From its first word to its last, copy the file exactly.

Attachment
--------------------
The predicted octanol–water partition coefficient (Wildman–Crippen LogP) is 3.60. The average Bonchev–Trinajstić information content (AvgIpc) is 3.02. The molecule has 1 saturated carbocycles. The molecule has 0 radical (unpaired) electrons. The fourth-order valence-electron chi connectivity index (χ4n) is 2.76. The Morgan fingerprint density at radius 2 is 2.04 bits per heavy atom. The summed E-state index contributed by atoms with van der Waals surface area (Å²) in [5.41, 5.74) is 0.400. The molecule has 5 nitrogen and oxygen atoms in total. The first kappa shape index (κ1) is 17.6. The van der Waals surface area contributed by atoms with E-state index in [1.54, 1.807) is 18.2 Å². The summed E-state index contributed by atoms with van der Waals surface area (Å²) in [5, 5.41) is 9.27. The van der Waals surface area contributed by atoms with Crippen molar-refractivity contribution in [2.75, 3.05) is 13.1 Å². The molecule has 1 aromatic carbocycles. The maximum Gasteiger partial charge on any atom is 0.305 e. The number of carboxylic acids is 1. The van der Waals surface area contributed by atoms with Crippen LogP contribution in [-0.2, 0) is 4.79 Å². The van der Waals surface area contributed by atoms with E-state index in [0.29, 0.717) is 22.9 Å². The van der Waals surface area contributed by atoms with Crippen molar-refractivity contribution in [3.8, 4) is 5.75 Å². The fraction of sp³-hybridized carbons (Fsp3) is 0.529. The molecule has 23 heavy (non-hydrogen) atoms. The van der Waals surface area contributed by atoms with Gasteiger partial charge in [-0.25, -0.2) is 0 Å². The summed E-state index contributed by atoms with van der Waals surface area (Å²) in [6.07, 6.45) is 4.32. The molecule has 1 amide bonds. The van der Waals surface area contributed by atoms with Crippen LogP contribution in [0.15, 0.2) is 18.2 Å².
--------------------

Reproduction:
The predicted octanol–water partition coefficient (Wildman–Crippen LogP) is 3.60. The average Bonchev–Trinajstić information content (AvgIpc) is 3.02. The molecule has 1 saturated carbocycles. The molecule has 0 radical (unpaired) electrons. The fourth-order valence-electron chi connectivity index (χ4n) is 2.76. The Morgan fingerprint density at radius 2 is 2.04 bits per heavy atom. The summed E-state index contributed by atoms with van der Waals surface area (Å²) in [5.41, 5.74) is 0.400. The molecule has 5 nitrogen and oxygen atoms in total. The first kappa shape index (κ1) is 17.6. The van der Waals surface area contributed by atoms with E-state index in [1.54, 1.807) is 18.2 Å². The summed E-state index contributed by atoms with van der Waals surface area (Å²) in [5, 5.41) is 9.27. The van der Waals surface area contributed by atoms with Crippen molar-refractivity contribution in [2.75, 3.05) is 13.1 Å². The molecule has 1 aromatic carbocycles. The maximum Gasteiger partial charge on any atom is 0.305 e. The number of carboxylic acids is 1. The van der Waals surface area contributed by atoms with Crippen LogP contribution in [-0.2, 0) is 4.79 Å². The van der Waals surface area contributed by atoms with E-state index in [0.29, 0.717) is 22.9 Å². The van der Waals surface area contributed by atoms with Crippen molar-refractivity contribution in [3.8, 4) is 5.75 Å². The fraction of sp³-hybridized carbons (Fsp3) is 0.529. The molecule has 23 heavy (non-hydrogen) atoms. The van der Waals surface area contributed by atoms with Gasteiger partial charge in [-0.25, -0.2) is 0 Å². The summed E-state index contributed by atoms with van der Waals surface area (Å²) in [6.07, 6.45) is 4.32. The molecule has 1 amide bonds. The van der Waals surface area contributed by atoms with Crippen LogP contribution in [0.15, 0.2) is 18.2 Å².